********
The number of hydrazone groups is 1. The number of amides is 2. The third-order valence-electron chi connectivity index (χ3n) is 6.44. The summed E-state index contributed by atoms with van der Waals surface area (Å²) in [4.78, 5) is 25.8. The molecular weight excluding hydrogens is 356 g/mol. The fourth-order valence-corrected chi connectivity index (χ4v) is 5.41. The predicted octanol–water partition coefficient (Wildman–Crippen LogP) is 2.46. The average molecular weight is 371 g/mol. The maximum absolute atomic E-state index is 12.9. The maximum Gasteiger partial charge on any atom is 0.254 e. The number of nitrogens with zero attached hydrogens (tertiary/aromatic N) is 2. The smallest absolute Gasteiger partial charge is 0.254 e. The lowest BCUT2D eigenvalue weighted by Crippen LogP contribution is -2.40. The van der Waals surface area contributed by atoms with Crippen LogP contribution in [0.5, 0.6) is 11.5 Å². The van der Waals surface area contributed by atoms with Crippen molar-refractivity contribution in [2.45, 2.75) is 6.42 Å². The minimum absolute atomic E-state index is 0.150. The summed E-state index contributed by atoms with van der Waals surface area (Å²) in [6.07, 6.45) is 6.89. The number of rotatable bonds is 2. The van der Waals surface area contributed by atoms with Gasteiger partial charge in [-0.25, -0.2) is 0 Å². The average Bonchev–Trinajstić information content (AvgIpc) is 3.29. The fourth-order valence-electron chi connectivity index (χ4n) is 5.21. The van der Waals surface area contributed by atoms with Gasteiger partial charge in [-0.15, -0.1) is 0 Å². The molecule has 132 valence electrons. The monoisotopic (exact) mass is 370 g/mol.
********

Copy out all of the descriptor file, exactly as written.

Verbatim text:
The number of hydrazone groups is 1. The number of amides is 2. The third-order valence-electron chi connectivity index (χ3n) is 6.44. The summed E-state index contributed by atoms with van der Waals surface area (Å²) in [4.78, 5) is 25.8. The molecular weight excluding hydrogens is 356 g/mol. The fourth-order valence-corrected chi connectivity index (χ4v) is 5.41. The predicted octanol–water partition coefficient (Wildman–Crippen LogP) is 2.46. The average molecular weight is 371 g/mol. The maximum absolute atomic E-state index is 12.9. The maximum Gasteiger partial charge on any atom is 0.254 e. The number of nitrogens with zero attached hydrogens (tertiary/aromatic N) is 2. The smallest absolute Gasteiger partial charge is 0.254 e. The lowest BCUT2D eigenvalue weighted by Crippen LogP contribution is -2.40. The van der Waals surface area contributed by atoms with Crippen LogP contribution in [0.5, 0.6) is 11.5 Å². The van der Waals surface area contributed by atoms with Crippen molar-refractivity contribution in [2.45, 2.75) is 6.42 Å². The minimum absolute atomic E-state index is 0.150. The summed E-state index contributed by atoms with van der Waals surface area (Å²) in [6.07, 6.45) is 6.89. The number of rotatable bonds is 2. The van der Waals surface area contributed by atoms with Gasteiger partial charge in [-0.25, -0.2) is 0 Å². The average Bonchev–Trinajstić information content (AvgIpc) is 3.29. The fourth-order valence-electron chi connectivity index (χ4n) is 5.21. The van der Waals surface area contributed by atoms with Gasteiger partial charge in [-0.15, -0.1) is 0 Å². The molecule has 132 valence electrons. The monoisotopic (exact) mass is 370 g/mol.